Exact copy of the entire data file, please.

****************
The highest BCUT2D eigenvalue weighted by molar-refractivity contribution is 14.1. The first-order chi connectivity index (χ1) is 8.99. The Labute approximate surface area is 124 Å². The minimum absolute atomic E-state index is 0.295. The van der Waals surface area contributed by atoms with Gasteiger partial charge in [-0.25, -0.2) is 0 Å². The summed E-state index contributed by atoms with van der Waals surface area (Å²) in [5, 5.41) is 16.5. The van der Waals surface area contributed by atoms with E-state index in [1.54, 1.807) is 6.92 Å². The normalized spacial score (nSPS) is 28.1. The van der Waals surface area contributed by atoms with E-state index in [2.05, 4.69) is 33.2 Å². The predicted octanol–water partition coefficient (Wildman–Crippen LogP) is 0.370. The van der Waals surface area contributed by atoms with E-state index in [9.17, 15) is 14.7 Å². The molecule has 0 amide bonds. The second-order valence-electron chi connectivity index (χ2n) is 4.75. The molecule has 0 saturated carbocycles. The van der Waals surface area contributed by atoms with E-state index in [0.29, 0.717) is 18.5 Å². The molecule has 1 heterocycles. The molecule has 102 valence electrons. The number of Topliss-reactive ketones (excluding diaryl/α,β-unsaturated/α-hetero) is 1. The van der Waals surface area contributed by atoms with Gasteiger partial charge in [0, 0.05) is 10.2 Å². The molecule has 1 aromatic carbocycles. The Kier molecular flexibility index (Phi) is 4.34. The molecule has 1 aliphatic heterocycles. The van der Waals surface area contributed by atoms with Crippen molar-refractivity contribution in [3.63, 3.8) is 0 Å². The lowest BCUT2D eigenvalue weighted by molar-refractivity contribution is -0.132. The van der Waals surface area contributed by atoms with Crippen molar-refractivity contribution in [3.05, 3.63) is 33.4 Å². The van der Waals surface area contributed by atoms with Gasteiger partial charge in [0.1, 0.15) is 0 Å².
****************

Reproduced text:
The highest BCUT2D eigenvalue weighted by molar-refractivity contribution is 14.1. The first-order chi connectivity index (χ1) is 8.99. The Labute approximate surface area is 124 Å². The minimum absolute atomic E-state index is 0.295. The van der Waals surface area contributed by atoms with Gasteiger partial charge in [-0.25, -0.2) is 0 Å². The summed E-state index contributed by atoms with van der Waals surface area (Å²) in [5, 5.41) is 16.5. The van der Waals surface area contributed by atoms with E-state index in [1.54, 1.807) is 6.92 Å². The normalized spacial score (nSPS) is 28.1. The van der Waals surface area contributed by atoms with E-state index in [2.05, 4.69) is 33.2 Å². The predicted octanol–water partition coefficient (Wildman–Crippen LogP) is 0.370. The van der Waals surface area contributed by atoms with E-state index in [9.17, 15) is 14.7 Å². The molecule has 0 amide bonds. The second-order valence-electron chi connectivity index (χ2n) is 4.75. The molecule has 0 saturated carbocycles. The van der Waals surface area contributed by atoms with E-state index in [0.29, 0.717) is 18.5 Å². The molecule has 1 heterocycles. The molecule has 102 valence electrons. The number of Topliss-reactive ketones (excluding diaryl/α,β-unsaturated/α-hetero) is 1. The van der Waals surface area contributed by atoms with Gasteiger partial charge in [0, 0.05) is 10.2 Å². The molecule has 1 aromatic carbocycles. The Kier molecular flexibility index (Phi) is 4.34. The molecule has 1 aliphatic heterocycles. The van der Waals surface area contributed by atoms with Crippen molar-refractivity contribution in [3.63, 3.8) is 0 Å². The lowest BCUT2D eigenvalue weighted by molar-refractivity contribution is -0.132. The van der Waals surface area contributed by atoms with Crippen molar-refractivity contribution in [3.05, 3.63) is 33.4 Å². The van der Waals surface area contributed by atoms with Gasteiger partial charge in [0.1, 0.15) is 0 Å².